8. I have never cross country skied but I want to try it someday. I am a downhill skier. Fear keeps me from accomplishing the goals God has for me. I am working on persisting through the fear with my focus on God. I love the story of Peter. We must keep our eyes on Jesus. Thank you. I plan to feature your post on Friday for Grace & Truth Link-Up on Embracing the Unexpected. Maree

  9. Lynn, I tried cross-country skiing a few times when I was younger. It’s fun, scary, and exhilarating. I was always afraid I would break a leg maneuvering one of those long skis around a tight corner. 🙂 I love that you’re learning this. I also appreciate Peter. He was so honest with Jesus about his fears and in his trust. I love that he was the only one who even tried to get out of the boat! 🙂 May we both choose to leap and glide in our relationships with the Lord!

  10. Striding is what I can’t do,
    and in my walk I limp
    for what I am now going through
    makes me quite the gimp.
    Cancer’s in the femur now,
    a hiking staff’s my friend,
    and sometimes I wonder just how
    this thing is gonna end.
    Want to cry but tears won’t come,
    and what would they achieve?
    Can’t be down and can’t be glum,
    gotta help my friends believe
    that when you face the worst of days
    there’s still cause to offer praise.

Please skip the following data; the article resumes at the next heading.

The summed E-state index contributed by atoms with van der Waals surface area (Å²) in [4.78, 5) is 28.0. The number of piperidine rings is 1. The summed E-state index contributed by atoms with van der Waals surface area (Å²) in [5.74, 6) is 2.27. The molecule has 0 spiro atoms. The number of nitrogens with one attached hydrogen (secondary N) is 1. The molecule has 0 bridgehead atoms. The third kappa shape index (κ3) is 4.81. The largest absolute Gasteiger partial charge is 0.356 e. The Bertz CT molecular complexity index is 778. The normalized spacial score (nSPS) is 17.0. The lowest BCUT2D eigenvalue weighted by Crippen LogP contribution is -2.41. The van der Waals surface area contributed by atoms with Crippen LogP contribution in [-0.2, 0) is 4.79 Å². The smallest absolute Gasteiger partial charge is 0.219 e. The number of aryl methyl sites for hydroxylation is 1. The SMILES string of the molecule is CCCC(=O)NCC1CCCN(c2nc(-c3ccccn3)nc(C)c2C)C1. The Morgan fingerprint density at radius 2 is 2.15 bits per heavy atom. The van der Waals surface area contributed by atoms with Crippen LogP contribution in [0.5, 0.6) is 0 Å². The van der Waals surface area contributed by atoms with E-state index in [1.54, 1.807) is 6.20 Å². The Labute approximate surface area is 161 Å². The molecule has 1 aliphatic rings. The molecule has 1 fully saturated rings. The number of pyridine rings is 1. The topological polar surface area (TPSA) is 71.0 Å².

11. I have never attempted to ski but many efforts to learn new skills have required me to intentionally practice. As my grandmother used to say, “Practice makes perfect.” I don’t know about the perfect, but it does cause improvement, confidence in the skill and eventually the ability to teach someone else how to do it. Your words here “As followers of Christ, it takes intentional practice for us to respond with the faith Jesus offers.” stung a little. I practice my faith regularly, but sometimes I act as if it is forced practice. Like when Mamma made me practice my flute lessons. I want to respond with the faith Jesus offers which requires intentional practice rather than forced. Love this.

    1. Improvement and confidence comes from practice. So true! You reminded me of the saying about never forgetting how to ride a bike, but when we consistently ride, our confidence grows. I understand the “forced practice.” My bible study homework can also feel like forced practice and something I need to check off. But I think that can be okay, too, as it develops a spiritual habit of being in His word.

  12. I’ve only cross country skied once in my life and didn’t know what I was doing. I do know the fear of losing control on a slippery slope. It does take practice and choosing to rely on Jesus.